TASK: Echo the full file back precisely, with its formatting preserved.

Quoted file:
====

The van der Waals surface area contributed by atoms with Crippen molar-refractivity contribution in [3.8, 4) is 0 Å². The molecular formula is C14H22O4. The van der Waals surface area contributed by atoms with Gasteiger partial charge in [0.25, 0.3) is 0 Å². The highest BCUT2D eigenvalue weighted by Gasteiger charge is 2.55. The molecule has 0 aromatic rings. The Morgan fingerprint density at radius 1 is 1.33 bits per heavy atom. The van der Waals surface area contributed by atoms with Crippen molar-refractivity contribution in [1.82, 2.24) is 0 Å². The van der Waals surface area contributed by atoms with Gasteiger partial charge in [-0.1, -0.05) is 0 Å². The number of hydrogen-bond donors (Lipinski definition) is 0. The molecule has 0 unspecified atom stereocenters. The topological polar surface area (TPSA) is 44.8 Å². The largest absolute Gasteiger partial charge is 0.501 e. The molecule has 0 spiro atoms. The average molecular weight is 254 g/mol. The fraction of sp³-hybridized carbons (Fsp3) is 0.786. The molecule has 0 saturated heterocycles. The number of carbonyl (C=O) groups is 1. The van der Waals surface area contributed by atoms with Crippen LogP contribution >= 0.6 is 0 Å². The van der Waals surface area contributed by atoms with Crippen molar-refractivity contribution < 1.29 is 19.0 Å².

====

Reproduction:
The van der Waals surface area contributed by atoms with Crippen molar-refractivity contribution in [3.8, 4) is 0 Å². The molecular formula is C14H22O4. The van der Waals surface area contributed by atoms with Gasteiger partial charge in [0.25, 0.3) is 0 Å². The highest BCUT2D eigenvalue weighted by Gasteiger charge is 2.55. The molecule has 0 aromatic rings. The Morgan fingerprint density at radius 1 is 1.33 bits per heavy atom. The van der Waals surface area contributed by atoms with Crippen molar-refractivity contribution in [1.82, 2.24) is 0 Å². The van der Waals surface area contributed by atoms with Gasteiger partial charge in [-0.1, -0.05) is 0 Å². The number of hydrogen-bond donors (Lipinski definition) is 0. The molecule has 0 unspecified atom stereocenters. The topological polar surface area (TPSA) is 44.8 Å². The largest absolute Gasteiger partial charge is 0.501 e. The molecule has 0 spiro atoms. The average molecular weight is 254 g/mol. The fraction of sp³-hybridized carbons (Fsp3) is 0.786. The molecule has 0 saturated heterocycles. The number of carbonyl (C=O) groups is 1. The van der Waals surface area contributed by atoms with Crippen LogP contribution >= 0.6 is 0 Å². The van der Waals surface area contributed by atoms with Crippen molar-refractivity contribution < 1.29 is 19.0 Å².